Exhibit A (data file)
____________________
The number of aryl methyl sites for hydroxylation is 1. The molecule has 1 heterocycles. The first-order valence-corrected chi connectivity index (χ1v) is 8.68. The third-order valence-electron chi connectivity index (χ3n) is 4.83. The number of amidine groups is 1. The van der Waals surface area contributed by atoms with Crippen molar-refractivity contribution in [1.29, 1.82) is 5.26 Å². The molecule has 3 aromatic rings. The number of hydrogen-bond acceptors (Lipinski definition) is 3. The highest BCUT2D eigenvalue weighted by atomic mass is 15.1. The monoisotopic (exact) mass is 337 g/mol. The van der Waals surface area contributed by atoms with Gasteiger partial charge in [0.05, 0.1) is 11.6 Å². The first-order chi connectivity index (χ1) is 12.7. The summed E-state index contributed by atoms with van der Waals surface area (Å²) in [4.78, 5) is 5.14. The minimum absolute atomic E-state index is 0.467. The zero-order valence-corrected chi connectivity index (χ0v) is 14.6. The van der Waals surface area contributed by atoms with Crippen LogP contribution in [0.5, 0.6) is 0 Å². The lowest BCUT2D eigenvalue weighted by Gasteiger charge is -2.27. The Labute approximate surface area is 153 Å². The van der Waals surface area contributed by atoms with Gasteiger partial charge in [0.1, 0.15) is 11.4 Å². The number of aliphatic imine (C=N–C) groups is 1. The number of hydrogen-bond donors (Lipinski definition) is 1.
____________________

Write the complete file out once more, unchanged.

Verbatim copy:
The number of aryl methyl sites for hydroxylation is 1. The molecule has 1 heterocycles. The first-order valence-corrected chi connectivity index (χ1v) is 8.68. The third-order valence-electron chi connectivity index (χ3n) is 4.83. The number of amidine groups is 1. The van der Waals surface area contributed by atoms with Crippen molar-refractivity contribution in [1.29, 1.82) is 5.26 Å². The molecule has 3 aromatic rings. The number of hydrogen-bond acceptors (Lipinski definition) is 3. The highest BCUT2D eigenvalue weighted by atomic mass is 15.1. The monoisotopic (exact) mass is 337 g/mol. The van der Waals surface area contributed by atoms with Gasteiger partial charge in [0.05, 0.1) is 11.6 Å². The first-order chi connectivity index (χ1) is 12.7. The summed E-state index contributed by atoms with van der Waals surface area (Å²) in [4.78, 5) is 5.14. The minimum absolute atomic E-state index is 0.467. The zero-order valence-corrected chi connectivity index (χ0v) is 14.6. The van der Waals surface area contributed by atoms with Crippen LogP contribution in [0.5, 0.6) is 0 Å². The lowest BCUT2D eigenvalue weighted by Gasteiger charge is -2.27. The Labute approximate surface area is 153 Å². The van der Waals surface area contributed by atoms with Gasteiger partial charge in [0.1, 0.15) is 11.4 Å². The number of aliphatic imine (C=N–C) groups is 1. The number of hydrogen-bond donors (Lipinski definition) is 1.